OSHA finds retaliation against school janitor who reported asbestos

DEARBORN — The federal Occupational Safety and Health Administration today awarded a school janitor more than $193,000 in damages and lost wages after finding that she was retaliated against for complaining about being exposed to asbestos in Dearborn Heights School District No. 7.

Theresa Ely and a second janitor had complained after they dry-sanded asbestos-containing floor tiles at Annapolis High School in the summer of 2012. They only learned after the fact that the tiles contained asbestos, and say they had never received training on proper removal procedures.

Ely and fellow custodian Rob Smith were featured in a two-part Free Press series  in May that found that Michigan’s Occupational Safety and Health Administration rarely gets tough penalties against employers who expose their workers to asbestos.

There is no known safe level of exposure to asbestos, which was declared a hazardous pollutant by the Environmental Protection Agency in 1971. It can cause lung disease and cancer, although symptoms may not become apparent for decades.

Ely told the Free Press she was assigned to help rewax the floors at Annapolis High School. She said the district was behind schedule and told custodians to dry sand the floor tiles to save time, rather than using water and scrubbers.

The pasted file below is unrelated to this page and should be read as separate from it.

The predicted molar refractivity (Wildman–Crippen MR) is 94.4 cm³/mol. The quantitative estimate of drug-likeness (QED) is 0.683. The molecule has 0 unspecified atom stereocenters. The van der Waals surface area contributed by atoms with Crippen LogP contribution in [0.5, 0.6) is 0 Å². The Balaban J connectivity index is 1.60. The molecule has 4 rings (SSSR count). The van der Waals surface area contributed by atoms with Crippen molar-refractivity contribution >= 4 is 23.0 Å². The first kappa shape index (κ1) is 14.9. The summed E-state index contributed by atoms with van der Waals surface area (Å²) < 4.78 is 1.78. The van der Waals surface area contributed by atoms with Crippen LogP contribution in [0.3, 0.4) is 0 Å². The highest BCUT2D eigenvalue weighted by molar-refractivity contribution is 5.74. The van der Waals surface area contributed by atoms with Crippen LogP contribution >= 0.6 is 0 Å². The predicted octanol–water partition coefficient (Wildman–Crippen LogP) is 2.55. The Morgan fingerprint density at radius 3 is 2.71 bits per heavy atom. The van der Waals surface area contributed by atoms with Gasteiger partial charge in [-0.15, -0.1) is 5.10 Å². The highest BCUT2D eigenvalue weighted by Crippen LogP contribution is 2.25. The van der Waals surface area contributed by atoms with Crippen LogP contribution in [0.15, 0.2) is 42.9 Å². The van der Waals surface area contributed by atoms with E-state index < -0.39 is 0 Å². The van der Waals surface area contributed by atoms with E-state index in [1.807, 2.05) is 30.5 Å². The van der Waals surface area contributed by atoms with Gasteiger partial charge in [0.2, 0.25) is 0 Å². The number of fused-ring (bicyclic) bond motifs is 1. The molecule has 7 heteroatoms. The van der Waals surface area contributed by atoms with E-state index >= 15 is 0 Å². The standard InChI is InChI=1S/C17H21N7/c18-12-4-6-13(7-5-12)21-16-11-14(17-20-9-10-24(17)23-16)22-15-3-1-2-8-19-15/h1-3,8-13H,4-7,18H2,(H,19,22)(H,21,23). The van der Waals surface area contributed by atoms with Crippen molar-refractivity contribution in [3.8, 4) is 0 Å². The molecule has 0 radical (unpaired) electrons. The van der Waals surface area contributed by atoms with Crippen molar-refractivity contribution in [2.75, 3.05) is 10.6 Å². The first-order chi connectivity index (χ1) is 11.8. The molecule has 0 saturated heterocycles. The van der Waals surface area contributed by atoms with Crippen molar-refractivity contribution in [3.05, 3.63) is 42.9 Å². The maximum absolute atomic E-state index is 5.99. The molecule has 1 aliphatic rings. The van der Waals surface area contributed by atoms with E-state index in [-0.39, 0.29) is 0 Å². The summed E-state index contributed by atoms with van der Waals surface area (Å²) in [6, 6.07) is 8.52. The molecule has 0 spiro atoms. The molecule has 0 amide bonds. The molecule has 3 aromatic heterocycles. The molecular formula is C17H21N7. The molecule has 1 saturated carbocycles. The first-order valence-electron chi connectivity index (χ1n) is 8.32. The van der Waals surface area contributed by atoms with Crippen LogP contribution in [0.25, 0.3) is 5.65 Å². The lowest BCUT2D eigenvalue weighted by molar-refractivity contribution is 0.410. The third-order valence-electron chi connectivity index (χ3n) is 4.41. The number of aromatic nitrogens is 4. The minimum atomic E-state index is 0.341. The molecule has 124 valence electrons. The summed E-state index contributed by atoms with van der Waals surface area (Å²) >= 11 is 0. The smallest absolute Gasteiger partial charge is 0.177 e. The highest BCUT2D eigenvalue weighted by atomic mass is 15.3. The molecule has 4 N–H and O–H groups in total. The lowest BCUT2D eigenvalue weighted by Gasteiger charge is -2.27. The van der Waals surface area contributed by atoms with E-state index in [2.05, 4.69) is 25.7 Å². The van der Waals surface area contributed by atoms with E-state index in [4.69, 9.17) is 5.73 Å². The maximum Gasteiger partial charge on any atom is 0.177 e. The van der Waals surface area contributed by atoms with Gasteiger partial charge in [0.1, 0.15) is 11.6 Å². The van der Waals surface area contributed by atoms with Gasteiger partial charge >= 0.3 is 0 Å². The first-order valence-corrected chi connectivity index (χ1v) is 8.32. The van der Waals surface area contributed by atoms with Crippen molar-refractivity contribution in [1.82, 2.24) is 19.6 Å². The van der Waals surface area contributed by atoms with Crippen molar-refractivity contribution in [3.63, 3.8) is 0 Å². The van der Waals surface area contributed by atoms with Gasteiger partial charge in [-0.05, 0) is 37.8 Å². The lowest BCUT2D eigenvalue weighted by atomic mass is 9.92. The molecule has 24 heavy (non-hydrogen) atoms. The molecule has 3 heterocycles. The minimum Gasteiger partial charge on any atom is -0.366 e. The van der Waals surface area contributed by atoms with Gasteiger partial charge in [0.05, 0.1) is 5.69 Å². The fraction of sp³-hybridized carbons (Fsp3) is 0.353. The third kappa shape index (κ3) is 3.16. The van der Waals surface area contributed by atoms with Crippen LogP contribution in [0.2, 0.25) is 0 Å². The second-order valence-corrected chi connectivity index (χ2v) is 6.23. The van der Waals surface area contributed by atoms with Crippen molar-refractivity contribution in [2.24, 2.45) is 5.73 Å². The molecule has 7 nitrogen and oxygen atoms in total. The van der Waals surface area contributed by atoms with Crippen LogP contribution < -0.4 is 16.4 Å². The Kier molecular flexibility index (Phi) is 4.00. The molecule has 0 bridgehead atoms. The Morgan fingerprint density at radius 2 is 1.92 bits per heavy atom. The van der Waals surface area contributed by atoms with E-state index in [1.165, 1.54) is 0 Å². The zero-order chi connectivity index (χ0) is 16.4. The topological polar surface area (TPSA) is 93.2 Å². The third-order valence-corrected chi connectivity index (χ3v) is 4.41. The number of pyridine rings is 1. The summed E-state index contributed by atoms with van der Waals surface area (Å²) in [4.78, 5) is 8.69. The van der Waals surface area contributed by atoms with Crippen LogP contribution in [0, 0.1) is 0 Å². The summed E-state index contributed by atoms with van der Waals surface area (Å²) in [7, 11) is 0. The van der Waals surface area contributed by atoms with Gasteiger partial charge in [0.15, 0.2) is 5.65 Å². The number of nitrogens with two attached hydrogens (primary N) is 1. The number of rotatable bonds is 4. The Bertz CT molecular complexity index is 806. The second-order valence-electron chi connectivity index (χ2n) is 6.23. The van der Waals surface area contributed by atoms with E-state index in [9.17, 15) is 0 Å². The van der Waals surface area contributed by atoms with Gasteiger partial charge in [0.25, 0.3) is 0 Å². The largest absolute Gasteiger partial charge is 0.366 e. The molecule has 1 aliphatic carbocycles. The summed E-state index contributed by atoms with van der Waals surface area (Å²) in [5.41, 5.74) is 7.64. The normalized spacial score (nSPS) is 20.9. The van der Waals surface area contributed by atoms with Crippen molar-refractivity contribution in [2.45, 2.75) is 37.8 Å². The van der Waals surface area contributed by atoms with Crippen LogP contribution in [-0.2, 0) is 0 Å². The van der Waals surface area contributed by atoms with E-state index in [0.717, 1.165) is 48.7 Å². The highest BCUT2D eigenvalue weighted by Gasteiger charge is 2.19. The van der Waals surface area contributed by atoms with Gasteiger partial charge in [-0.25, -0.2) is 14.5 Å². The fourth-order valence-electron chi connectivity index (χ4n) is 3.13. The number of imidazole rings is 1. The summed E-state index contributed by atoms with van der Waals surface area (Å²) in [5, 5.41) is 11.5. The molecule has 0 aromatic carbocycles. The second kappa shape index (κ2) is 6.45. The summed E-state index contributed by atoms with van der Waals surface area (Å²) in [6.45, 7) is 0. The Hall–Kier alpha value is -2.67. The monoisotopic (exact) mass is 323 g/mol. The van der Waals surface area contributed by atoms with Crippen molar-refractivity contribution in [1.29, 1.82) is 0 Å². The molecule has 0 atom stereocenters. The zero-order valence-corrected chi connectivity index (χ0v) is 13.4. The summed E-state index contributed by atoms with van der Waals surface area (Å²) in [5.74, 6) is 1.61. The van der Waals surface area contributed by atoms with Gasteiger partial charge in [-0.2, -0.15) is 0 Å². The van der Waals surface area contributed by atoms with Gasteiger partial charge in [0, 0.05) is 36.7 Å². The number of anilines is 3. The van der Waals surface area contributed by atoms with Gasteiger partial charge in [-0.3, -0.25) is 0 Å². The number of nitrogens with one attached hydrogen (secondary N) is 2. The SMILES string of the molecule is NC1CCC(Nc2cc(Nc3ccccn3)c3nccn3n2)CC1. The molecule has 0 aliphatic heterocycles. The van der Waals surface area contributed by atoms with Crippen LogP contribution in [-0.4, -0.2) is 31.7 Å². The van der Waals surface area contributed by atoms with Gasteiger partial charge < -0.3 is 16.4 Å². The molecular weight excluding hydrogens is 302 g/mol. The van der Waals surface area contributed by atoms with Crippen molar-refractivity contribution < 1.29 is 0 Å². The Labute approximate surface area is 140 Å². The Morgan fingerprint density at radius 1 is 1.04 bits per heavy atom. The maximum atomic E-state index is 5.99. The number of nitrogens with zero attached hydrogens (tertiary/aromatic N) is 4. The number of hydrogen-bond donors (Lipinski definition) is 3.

While Smith used a leaf blower to corral the fine white dust that piled up in the second-story classrooms of the school after the sanding, Ely said she scooped the powder into 30 garbage bags, dragged them down the stairs and tossed them into an overflowing Dumpster.

Ely said a film coated cars in the parking lot and the furniture in the hallways on the first floor. She said she spat out the dust with mouthfuls of Pepsi.

Proper abatement procedures include wearing protective clothing and respirators, as well as disposing of asbestos in airtight containers.

Ely complained to OSHA that she was the victim of retaliation after complaining to MIOSHA about asbestos in the school and elsewhere in the district.

Federal OSHA ordered the district to pay her $8,139 in lost wages and $185,000 for emotional distress, future medical bills and loss of her reputation and humiliation stemming from the district “deliberately labeling her a troublemaker” in district-wide emails and “subsequently refusing to retract this statement when in possession of multiple reports indicating her concerns were legitimate,” OSHA said in its report.

The agency also found that a report issued by the district saying there was no asbestos exposure following the dry sanding was falsified.

The district has 30 days to appeal the findings to the U.S. Department of Labor.

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Posted by Tribune News Services

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